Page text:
Jim Shive has served Dade City residents for over 35 years — the first 27 years as an employee of the City working in the Public Works and Utilities Department and serving on public boards, and since 2012 as a results-driven city Dade City Commissioner.
While Shive and his colleagues on the City Commission have made many decisions to improve the lives of residents, he is most proud of the following achievements — many which took years of planning and work before they became reality.
– Morningside Drive Extension, from State Road 52 to Fort King Avenue, funded by $5 million in state appropriations to construct the extension’s second phase to create a new east-west corridor from U.S. 301 to Fort King Avenue. This will relieve traffic on residential streets and improve access to Advent Health Dade City.
– Implementing an ongoing paving management plan by utilizing and committing $200,000 of Infrastructure Surtax (Penny Monies) annually, and revitalization of lower income neighborhoods by utilizing Community Development Block Grants.
Utilities/Wastewater and Stormwater
– $16 million in wastewater infrastructure improvements to shore up system capacity, and allow for future growth and development.
– Beauchamp Pond Neighborhood Revitalization project, eliminating blight, adding a new walking trail and boardwalk, and increasing stormwater capacity in the area.
– Completion of the Downtown Stormwater Project.
Parks and Facilities
– Beautification and expansion of the recreational Hardy Trail, expanding from Church Street to Lock Street to give families and youth a paved bicycle and walking trail.
– Construction of a new City Hall and Police Station.
– Over $800,000 in improvements to Mickens Field and City parks.
Shive is the only incumbent on the April 14 ballet in this month’s city election, giving him a tremendous advantage over other candidates when it comes to experience and knowledge.
“The downtown stormwater project has been discussed for over 20 years, and we’re almost in completion and getting it done,” said Shive, who explains that this project affected many of the city’s existing water and sewer lines that go back 100 years in the downtown area.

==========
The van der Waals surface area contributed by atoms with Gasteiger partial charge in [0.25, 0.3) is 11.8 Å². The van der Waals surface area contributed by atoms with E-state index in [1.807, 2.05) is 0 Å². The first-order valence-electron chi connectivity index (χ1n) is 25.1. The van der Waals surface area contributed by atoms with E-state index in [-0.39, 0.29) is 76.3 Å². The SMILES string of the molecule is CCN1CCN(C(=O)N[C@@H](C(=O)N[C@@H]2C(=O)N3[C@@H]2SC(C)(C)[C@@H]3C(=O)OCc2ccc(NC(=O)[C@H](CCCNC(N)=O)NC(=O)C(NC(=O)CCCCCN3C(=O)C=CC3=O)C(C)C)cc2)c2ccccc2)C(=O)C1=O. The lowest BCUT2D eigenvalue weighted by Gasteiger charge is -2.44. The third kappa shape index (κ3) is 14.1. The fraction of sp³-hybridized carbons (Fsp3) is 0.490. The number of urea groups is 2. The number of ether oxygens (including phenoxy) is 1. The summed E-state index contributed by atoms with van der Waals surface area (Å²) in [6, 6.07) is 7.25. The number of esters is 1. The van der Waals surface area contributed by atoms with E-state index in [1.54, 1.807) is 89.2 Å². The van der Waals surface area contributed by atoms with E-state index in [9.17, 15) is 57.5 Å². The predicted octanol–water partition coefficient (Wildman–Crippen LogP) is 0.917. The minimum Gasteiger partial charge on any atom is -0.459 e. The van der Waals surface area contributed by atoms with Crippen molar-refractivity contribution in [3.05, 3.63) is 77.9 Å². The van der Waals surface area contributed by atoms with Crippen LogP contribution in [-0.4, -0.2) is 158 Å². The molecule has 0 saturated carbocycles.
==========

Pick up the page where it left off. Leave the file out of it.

“In conjunction with this project, the City updated its 1965 Stormwater Master Plan to address flooding in other outlying areas of the City,” added Shive.
Shive is especially proud of the tremendous progress the City has made with improvements to its utility system, and also the City’s efforts to maintain compliance with all regulatory agencies.
“Protecting the health and well-being of the public is our number one priority,” said Shive, who obtained duel state certifications in water and wastewater while working in the Public Works and Utilities Department, which he joined at age 19 after graduating from Pasco Comprehensive High School in 1976.
“I began in the maintenance department, doing everything from pulling up railroad ties, driving a garbage truck, repairing sidewalks and setting up the City’s annual Christmas decorations,” said Shive. He eventually would be promoted to the Utilities Department, where he earned duel state certifications in utilities to become the City’s Environmental Coordinator, working with regional and state authorities on water and wastewater projects.
“I have a great deal of institutional knowledge within the City, having worked for many years in the areas of water and wastewater and public works,” said Shive. “In 2004, I was there to manage and oversee the City’s utilities when Florida reeled under the assault of four hurricanes: Charlie, Frances, Ivan and Jeanne. It was my job and responsibility for keeping Dade City with drinking water and system pressure throughout the storm.”
After Shive left the City, he decided to run for the city commission because he had so much knowledge to share, and because he truly loved the City and its residents.
“My knowledge of Dade City is very personal. For me, it’s about giving back to a community that has given so much to me. I want to continue to give back to the community by serving as a community voice and Dade City commissioner,” said Shive.
Shive was first elected in 2012 to the Dade City Commission for a four-year term, and ran unopposed for re-election in 2016. He is running now for another four years, and is asking residents to vote for him because of his experience, commitment and vision for the future.
“It’s more important than ever that we have a vision of how we want Dade City to look,” said Shive. “My vision promotes our long heritage, and looks to a promising future.”
Shive identifies the following as the most important issues facing the City over the next four years.
1. Putting in place a vision and plan for controlling the substantial growth coming our way that embraces our motto, “Proud Heritage Promising Future,” but also creating a community for families with children to relocate, work and play.
2. Working with Pasco County in defining boundaries regarding utility service areas and annexation of properties (expanding the city limits), as we grow into the future.
3. Creating an atmosphere for businesses to relocate within the municipal boundaries, by crafting policies that offer tax Incentives over a short period of time that benefit businesses that create jobs and increase property values.
Shive has lived in Dade City since he was 8 years old, and attended local public schools, including Dade City Grammar School (now Rodney Cox Elementary). In 2007, Shive was awarded “Volunteer of the Year 2007” by The Greater Dade City Chamber of Commerce at its annual banquet.
He and his wife of 38 years, Teresa, have four children and five grandchildren, ages 3 to 13.
Published April 1, 2020